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HTJ
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Re: DO BAADER HYERIONS COME CLOSE TO PENTAX XW new [Re: ROBERT FREE]
      #5679788 - 02/14/13 03:55 PM

Hi

I own XW7, XW10, Hyperion 17, and previously the Hyperion 8 mm.

In slow scopes, say f/9 and slower the Hyperions do pretty well, but they never get really good edge performance. They don't reach the sharpness and contrast levels of the XWs, but in slow scopes I find them acceptable. On f/6 and faster, don't bother with the Hyperions.

The XWs are truly great. Wide field, sharp, high contrast, no flaring, and great ergonomics. They make the viewing pleasant and relaxed. The XWs are for life.

I reguarly use my Hyperion 17 in my 100ED. It produces a good magnification for some DSO and creates an exit pupil just under 2 mm, which seems to work very well for me, and gives me a high perceived contrast. I also have the BGO18, which is sharper and probably has slightly higher throughput and contrast. But the Hyperion 17 has better ergonomics which means more eyepiece time. The wider field means less fiddling with my manual mount, which means even more eyepiece time.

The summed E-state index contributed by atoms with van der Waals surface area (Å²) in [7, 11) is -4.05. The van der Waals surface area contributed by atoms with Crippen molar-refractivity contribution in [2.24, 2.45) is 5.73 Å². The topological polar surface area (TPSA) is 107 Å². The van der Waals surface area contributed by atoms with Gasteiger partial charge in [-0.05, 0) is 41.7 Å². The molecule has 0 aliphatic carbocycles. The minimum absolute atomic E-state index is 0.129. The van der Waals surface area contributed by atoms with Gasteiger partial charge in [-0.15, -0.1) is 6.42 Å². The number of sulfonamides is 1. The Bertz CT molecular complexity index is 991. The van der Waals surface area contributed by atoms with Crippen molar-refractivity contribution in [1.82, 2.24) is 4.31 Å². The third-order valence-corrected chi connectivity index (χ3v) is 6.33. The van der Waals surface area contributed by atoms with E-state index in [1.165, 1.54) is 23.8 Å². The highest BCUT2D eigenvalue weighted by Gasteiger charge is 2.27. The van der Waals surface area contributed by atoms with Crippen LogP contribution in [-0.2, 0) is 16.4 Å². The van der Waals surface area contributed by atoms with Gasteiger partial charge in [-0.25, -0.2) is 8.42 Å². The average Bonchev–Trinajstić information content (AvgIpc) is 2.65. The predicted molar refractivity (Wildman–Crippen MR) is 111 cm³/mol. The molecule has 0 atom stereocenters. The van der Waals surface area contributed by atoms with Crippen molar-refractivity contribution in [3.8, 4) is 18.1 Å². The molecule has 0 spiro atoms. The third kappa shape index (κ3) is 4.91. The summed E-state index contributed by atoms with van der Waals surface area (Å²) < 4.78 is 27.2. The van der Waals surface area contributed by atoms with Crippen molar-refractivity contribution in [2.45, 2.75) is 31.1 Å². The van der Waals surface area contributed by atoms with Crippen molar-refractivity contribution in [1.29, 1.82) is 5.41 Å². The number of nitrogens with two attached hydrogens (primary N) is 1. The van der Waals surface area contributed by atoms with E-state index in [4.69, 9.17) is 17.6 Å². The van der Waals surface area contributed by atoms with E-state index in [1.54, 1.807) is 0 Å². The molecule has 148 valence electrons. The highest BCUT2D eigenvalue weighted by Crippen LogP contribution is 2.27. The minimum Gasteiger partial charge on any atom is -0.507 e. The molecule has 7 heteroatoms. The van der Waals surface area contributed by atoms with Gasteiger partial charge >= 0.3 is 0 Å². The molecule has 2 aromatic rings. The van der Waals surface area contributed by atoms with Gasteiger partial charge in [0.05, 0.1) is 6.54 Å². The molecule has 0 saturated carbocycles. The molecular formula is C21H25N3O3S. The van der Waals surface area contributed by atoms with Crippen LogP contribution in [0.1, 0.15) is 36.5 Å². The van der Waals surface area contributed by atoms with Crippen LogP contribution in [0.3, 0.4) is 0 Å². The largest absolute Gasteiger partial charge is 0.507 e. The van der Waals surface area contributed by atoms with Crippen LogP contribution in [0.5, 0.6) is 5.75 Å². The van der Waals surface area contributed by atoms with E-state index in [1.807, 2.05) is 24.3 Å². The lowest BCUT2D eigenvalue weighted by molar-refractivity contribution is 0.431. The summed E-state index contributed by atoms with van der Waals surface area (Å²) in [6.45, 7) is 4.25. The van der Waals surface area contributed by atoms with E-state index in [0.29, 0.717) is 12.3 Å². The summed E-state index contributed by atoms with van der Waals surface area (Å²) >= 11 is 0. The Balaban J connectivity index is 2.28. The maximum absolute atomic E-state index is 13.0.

I may get a LVW 17 or Delos 17 to replace the Hyperion 17 some time, but I am no rush for it (and I like buying eyepieces :-)).

With regards to the Hyperions and the ES82 line: I think the Hyperion has way better ergonomics than the ES82. However the ES82 is optically superior in all other ways (I've only had the ES82 8.8 mm though).

/Henrik


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csrlice12
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Re: DO BAADER HYERIONS COME CLOSE TO PENTAX XW new [Re: Damo636]
      #5679820 - 02/14/13 04:20 PM

Quote:

Quote:




Save your pennies kiddies, grab yourself a few Pentax XW's while supplies on the used market lasts.